Sunday, November 30, 2008


Some people keep asking, "when is the book due out?" Most people have quit asking, assuming that this one will never get done. Well, we think there is a reasonably good chance for completion within our natural lifetimes.

The current expected Galleys are in January, with publication set for April (yes, 2009). The book is "longish" but no more so than Jared Diamond or Thomas Freidman. Now, admittedly they had really good subjects and they are great writers. But this should be a great story, about a really great company especially during its heyday.

Reviews have been extraordinary to date but we are not at liberty to print them. Howze that for a self-promoting plug! Actually, it is true, somewhat to our surprise and certainly that gave us great pleasure. Whether that translates into many book sales is total conjecture.

We didn't write this for volume sales, but rather to try to capture in a sound historical context just how the company put together such an amazing track record. You'll have to judge the results next spring.

8 or 9 Oscillators -- Who Cares?

Since 1964, the "official story" from HP has been that the Walt Disney company provided the first order for Hewlett's inventive Audio Oscillator, to make the sound track for Fantasia; done with 8 oscillators that sold each for $71.50. This story was continued in Packard's autobiography, and embellished in Mike Malone's "Bill 'n Dave" biography last year.

Malone used the $71.50 pricing to demonstrate that Packard was always an efficient business-oriented profit-making leader, and that he had allowed Hewlett indulgence on the price due to the Oregon Territory war motto about "54:40 or fight".

The shift was in the internal HP magazine, Measure, at the 25th anniversary. Until then in company literature, it had been 9 oscillators, the original price for the first units was $54.50 each, and the Disney order was the first "high volume" order. While we found this discrepancy early, we couldn't reconcile it for quite a while.

Our research re the original order (helped materially by Alan Bagley) found that the Disney order was the third order for oscillators from HP, for $57.50 each for nine units, up $3.00 over the base price for the units shipped first to Stanford and Caltech, and the next one after Disney which went to MIT. The extra $3.00 bought two changes -- a bigger capacitor which moved the frequency range down to 20 cycles (from 30), and put a rack mount front cover on the machine. The price didn't go up to $71.50 for another year and a half, belying Malone's view of Packard's prescience.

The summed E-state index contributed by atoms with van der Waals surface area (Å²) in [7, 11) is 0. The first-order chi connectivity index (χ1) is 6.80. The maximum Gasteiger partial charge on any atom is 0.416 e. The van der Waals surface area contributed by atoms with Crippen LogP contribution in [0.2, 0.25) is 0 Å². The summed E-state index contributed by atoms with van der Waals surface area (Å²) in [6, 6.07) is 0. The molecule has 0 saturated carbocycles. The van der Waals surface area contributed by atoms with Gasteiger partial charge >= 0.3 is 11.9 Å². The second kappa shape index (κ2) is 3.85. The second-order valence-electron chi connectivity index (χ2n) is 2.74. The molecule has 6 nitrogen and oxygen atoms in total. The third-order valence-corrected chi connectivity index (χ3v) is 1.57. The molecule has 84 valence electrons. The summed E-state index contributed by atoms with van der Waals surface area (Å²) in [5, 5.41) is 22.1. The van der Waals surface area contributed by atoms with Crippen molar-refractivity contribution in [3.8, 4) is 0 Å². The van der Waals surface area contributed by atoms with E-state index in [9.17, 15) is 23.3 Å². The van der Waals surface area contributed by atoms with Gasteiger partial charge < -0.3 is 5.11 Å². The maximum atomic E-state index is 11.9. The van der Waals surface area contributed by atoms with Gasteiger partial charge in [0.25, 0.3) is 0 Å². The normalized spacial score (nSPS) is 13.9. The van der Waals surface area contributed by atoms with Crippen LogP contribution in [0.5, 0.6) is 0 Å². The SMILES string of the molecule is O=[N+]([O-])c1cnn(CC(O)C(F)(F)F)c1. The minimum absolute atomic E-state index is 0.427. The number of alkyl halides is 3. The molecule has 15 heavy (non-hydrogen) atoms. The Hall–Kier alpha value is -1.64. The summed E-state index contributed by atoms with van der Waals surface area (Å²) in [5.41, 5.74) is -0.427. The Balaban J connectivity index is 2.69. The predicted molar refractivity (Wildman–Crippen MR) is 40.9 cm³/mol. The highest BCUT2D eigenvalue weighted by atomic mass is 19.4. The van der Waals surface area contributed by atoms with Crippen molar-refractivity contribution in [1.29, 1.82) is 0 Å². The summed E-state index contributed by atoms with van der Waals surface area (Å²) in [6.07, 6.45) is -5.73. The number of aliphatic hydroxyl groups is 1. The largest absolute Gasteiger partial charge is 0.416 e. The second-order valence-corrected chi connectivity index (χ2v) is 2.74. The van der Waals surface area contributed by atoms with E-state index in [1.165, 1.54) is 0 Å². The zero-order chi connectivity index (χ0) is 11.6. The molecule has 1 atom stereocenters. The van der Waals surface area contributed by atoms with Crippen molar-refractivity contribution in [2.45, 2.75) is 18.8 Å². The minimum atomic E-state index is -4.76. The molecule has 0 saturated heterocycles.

Corroborating evidence was overwhelming, once the journal entry and some newspaper coverage of the day was discovered during the Dave and Lucile Packard museum exhibit in Los Altos. Oddly, though, the company which has prided itself on measurement accuracy all these years, had "no comment" and the only word from the PR group was an emeritus note which said "I vote for eight, but keep me posted". Ironically, the 50th anniversary issue evoked a letter from the man who sold the units, sent directly to Hewlett, which referenced the "nine". The man himself was mentioned, and his description of the sale, but the number was conveniently omitted.

Other topics in our manuscript generated much heat and invective on occasion, especially from participants. But this one failed to generate much buzz, and in fact, the coup de grace was delivered by one oldtimer, whose cryptic quote was "really, does anyone care whether the number of oscillators sold to Disney was 8 or 9?"

Another oldtimer, probably the toughest manuscript reviewer for correctness and detail over three years of our book preparation, said "I guess it is important to get it right, but it doesn't seem all that important. Legends have a way of getting embellished and botched up."

And then, ironically, after no feedback for four months on the manuscript this summer, HP Public Relations "experts" tried to stop the book on the basis that it had lots of "major inaccuracies" -- it would have been helpful if they could have specified even one error, but they deigned to do so, saying ominously that "all errors had to be fixed". They went on to add more severe threats, about "illegal use of confidential information" but the one table they cited had been given to us by them with the request that we use it because earlier writers had gotten it wrong!

So, the evidence to us at the moment is that at HP, factual history doesn't matter much more than culture, although it is fun to imagine that there still is an HP Way and that the mythology is still intact for Disney's sale.